A majority of the House of Representatives have voted to make Donald Trump the first US president ever to be impeached twice, formally charging him in his waning days in power with inciting an insurrection just a week after a violent mob of his supporters stormed the Capitol.
The House on Wednesday voted 232-197 to impeach Trump, with 10 Republicans joining with Democrats to charge him with incitement of insurrection.
But it appears unlikely the extraordinarily swift impeachment would lead to Trump's ouster before the Republican president's four-year term ends and Democratic President-elect Joe Biden is inaugurated on January 20.
The Senate's Republican majority leader, Mitch McConnell, rejected Democratic calls to convene the Senate in emergency session to begin an immediate impeachment trial, according to a spokesman.
The House passed a single article of impeachment - a formal charge - accusing Trump of "incitement of insurrection," focused upon an incendiary speech he delivered to thousands of supporters shortly before the pro-Trump mob rampaged through the Capitol.
The mob disrupted the formal certification of Biden's victory over Trump in the November 3 election, sent lawmakers into hiding and left five people dead, including a police officer.
During his speech, Trump repeated false claims that the election was fraudulent and exhorted supporters to march on the Capitol.
With a large presence of rifle-carrying National Guard troops inside and outside the Capitol, an emotional debate unfolded in the same House chamber where lawmakers had crouched under chairs and donned gas masks on January 6 as rioters clashed with police officers outside the doors.
"The president of the United States incited this insurrection, this armed rebellion against our common country," House Speaker Nancy Pelosi, a Democrat, said on the House floor before the vote. "He must go. He is a clear and present danger to the nation that we all love."
No US president has been removed from office through impeachment. Three - Trump in 2019, Bill Clinton in 1998 and Andrew Johnson in 1868 - previously were impeached by the House but acquitted by the Senate.
Some Republicans argued the impeachment drive was a rush to judgment that bypassed the customary deliberative process such as hearings and called on Democrats to abandon the effort for the sake of national unity and healing.
"Impeaching the president in such a short time frame would be a mistake," said Kevin McCarthy, the House's top Republican.
"That doesn't mean the president is free from fault.
The president bears responsibility for Wednesday's attack on Congress by mob rioters."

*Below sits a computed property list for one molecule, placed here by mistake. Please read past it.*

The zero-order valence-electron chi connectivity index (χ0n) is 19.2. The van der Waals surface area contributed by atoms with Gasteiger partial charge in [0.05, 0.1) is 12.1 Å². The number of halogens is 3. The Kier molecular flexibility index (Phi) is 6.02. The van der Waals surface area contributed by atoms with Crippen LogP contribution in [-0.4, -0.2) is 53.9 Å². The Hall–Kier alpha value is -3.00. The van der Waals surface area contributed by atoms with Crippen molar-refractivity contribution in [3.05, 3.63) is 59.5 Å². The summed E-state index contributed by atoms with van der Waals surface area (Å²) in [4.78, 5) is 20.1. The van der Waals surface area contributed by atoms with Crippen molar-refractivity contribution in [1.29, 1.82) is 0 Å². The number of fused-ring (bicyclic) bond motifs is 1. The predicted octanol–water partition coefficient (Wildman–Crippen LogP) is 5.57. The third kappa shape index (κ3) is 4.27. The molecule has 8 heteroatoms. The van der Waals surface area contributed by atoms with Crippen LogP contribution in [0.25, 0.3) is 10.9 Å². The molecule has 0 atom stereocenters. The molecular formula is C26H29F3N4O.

Ten Republicans backed impeachment, including Liz Cheney, the No.3 House Republican.
"I am not choosing a side, I'm choosing truth," Republican Jamie Herrera Beutler said in announcing her support for impeachment, drawing applause from Democrats.
"It's the only way to defeat fear."
In a break from standard procedure, Republican House leaders refrained from urging their members to vote against impeachment, calling the vote a matter of individual conscience.
Under the US Constitution, impeachment in the House triggers a trial in the Senate.
A two-thirds majority would be needed to convict and remove Trump, meaning at least 17 Republicans in the 100-member chamber would have to join the Democrats.
McConnell has said no trial could begin until the Senate was scheduled to be back in regular session on January 19, one day before Biden's inauguration.
The trial would proceed in the Senate even after Trump leaves office.
McConnell said in a memo to his fellow Republicans he has not made a final decision on how he will vote on impeachment in the Senate.
The Capitol siege raised concerns about political violence in the United States once considered all but unthinkable.
The FBI has warned of armed protests planned for Washington and all 50 US state capitals before Biden's inauguration.
Trump on Wednesday urged his followers to remain peaceful, saying in a statement: "I urge that there must be NO violence, NO lawbreaking and NO vandalism of any kind.
That is not what I stand for, and it is not what America stands for."
The House impeached Trump after he ignored calls for his resignation and Pence rebuffed Democratic demands to invoke a constitutional provision to remove the president.
The House previously voted to impeach Trump in December 2019 on charges of abuse of power and obstruction of Congress stemming from his request that Ukraine investigate Biden and his son Hunter ahead of the election, as Democrats accused him of soliciting foreign interference to smear a domestic political rival.
The Senate in February 2020 voted to keep Trump in office.